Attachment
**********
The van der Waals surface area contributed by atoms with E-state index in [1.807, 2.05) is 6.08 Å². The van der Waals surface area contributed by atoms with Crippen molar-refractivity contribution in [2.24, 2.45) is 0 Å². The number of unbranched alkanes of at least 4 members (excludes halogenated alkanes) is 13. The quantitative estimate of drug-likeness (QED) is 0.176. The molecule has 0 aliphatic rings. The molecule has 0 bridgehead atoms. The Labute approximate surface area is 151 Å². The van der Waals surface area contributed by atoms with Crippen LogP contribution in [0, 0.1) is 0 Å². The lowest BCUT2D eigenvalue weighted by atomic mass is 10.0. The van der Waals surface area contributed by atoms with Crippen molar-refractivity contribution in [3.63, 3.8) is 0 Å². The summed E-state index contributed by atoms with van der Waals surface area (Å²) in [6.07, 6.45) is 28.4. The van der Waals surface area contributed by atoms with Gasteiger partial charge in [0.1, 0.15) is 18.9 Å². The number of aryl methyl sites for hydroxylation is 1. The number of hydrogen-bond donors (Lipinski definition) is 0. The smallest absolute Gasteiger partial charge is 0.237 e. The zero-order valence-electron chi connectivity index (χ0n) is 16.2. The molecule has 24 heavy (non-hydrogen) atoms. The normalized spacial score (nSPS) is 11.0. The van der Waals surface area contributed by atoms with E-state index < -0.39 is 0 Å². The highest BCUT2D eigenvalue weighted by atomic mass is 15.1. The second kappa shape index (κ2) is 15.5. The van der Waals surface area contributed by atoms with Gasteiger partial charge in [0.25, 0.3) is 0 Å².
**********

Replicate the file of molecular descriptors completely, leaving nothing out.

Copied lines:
The van der Waals surface area contributed by atoms with E-state index in [1.807, 2.05) is 6.08 Å². The van der Waals surface area contributed by atoms with Crippen molar-refractivity contribution in [2.24, 2.45) is 0 Å². The number of unbranched alkanes of at least 4 members (excludes halogenated alkanes) is 13. The quantitative estimate of drug-likeness (QED) is 0.176. The molecule has 0 aliphatic rings. The molecule has 0 bridgehead atoms. The Labute approximate surface area is 151 Å². The van der Waals surface area contributed by atoms with Crippen LogP contribution in [0, 0.1) is 0 Å². The lowest BCUT2D eigenvalue weighted by atomic mass is 10.0. The van der Waals surface area contributed by atoms with Crippen molar-refractivity contribution in [3.63, 3.8) is 0 Å². The summed E-state index contributed by atoms with van der Waals surface area (Å²) in [6.07, 6.45) is 28.4. The van der Waals surface area contributed by atoms with Gasteiger partial charge in [0.1, 0.15) is 18.9 Å². The number of aryl methyl sites for hydroxylation is 1. The number of hydrogen-bond donors (Lipinski definition) is 0. The smallest absolute Gasteiger partial charge is 0.237 e. The zero-order valence-electron chi connectivity index (χ0n) is 16.2. The molecule has 24 heavy (non-hydrogen) atoms. The normalized spacial score (nSPS) is 11.0. The van der Waals surface area contributed by atoms with E-state index < -0.39 is 0 Å². The highest BCUT2D eigenvalue weighted by atomic mass is 15.1. The second kappa shape index (κ2) is 15.5. The van der Waals surface area contributed by atoms with Gasteiger partial charge in [0.25, 0.3) is 0 Å².